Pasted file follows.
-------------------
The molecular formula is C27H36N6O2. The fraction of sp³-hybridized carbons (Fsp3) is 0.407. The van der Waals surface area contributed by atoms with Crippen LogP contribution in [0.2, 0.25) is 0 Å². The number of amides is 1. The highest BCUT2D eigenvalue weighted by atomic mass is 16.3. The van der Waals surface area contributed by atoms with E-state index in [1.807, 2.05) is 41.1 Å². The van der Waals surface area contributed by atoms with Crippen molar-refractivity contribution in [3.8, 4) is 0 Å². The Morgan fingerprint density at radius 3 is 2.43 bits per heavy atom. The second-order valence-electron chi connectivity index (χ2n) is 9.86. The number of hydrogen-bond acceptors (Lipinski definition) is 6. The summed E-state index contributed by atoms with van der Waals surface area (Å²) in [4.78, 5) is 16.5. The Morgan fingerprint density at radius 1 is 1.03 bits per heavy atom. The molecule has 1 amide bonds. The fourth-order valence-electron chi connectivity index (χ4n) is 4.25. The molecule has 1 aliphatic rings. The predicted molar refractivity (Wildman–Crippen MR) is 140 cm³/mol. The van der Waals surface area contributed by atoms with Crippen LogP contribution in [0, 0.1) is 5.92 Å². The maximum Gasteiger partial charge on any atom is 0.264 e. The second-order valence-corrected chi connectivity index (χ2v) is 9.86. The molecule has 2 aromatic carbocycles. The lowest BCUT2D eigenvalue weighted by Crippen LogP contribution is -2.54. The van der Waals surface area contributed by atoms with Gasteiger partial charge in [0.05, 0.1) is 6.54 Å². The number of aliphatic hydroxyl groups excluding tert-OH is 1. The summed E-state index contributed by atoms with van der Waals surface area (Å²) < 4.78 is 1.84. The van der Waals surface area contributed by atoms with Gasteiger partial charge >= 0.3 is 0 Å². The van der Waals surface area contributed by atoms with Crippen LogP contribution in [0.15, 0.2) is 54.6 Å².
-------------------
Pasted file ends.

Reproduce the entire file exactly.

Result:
The molecular formula is C27H36N6O2. The fraction of sp³-hybridized carbons (Fsp3) is 0.407. The van der Waals surface area contributed by atoms with Crippen LogP contribution in [0.2, 0.25) is 0 Å². The number of amides is 1. The highest BCUT2D eigenvalue weighted by atomic mass is 16.3. The van der Waals surface area contributed by atoms with E-state index in [1.807, 2.05) is 41.1 Å². The van der Waals surface area contributed by atoms with Crippen molar-refractivity contribution in [3.8, 4) is 0 Å². The Morgan fingerprint density at radius 3 is 2.43 bits per heavy atom. The second-order valence-electron chi connectivity index (χ2n) is 9.86. The number of hydrogen-bond acceptors (Lipinski definition) is 6. The summed E-state index contributed by atoms with van der Waals surface area (Å²) in [4.78, 5) is 16.5. The Morgan fingerprint density at radius 1 is 1.03 bits per heavy atom. The molecule has 1 amide bonds. The fourth-order valence-electron chi connectivity index (χ4n) is 4.25. The molecule has 1 aliphatic rings. The predicted molar refractivity (Wildman–Crippen MR) is 140 cm³/mol. The van der Waals surface area contributed by atoms with Crippen LogP contribution in [0, 0.1) is 5.92 Å². The maximum Gasteiger partial charge on any atom is 0.264 e. The second-order valence-corrected chi connectivity index (χ2v) is 9.86. The molecule has 2 aromatic carbocycles. The lowest BCUT2D eigenvalue weighted by Crippen LogP contribution is -2.54. The van der Waals surface area contributed by atoms with Gasteiger partial charge in [0.05, 0.1) is 6.54 Å². The number of aliphatic hydroxyl groups excluding tert-OH is 1. The summed E-state index contributed by atoms with van der Waals surface area (Å²) < 4.78 is 1.84. The van der Waals surface area contributed by atoms with Gasteiger partial charge >= 0.3 is 0 Å². The van der Waals surface area contributed by atoms with Crippen LogP contribution in [0.15, 0.2) is 54.6 Å².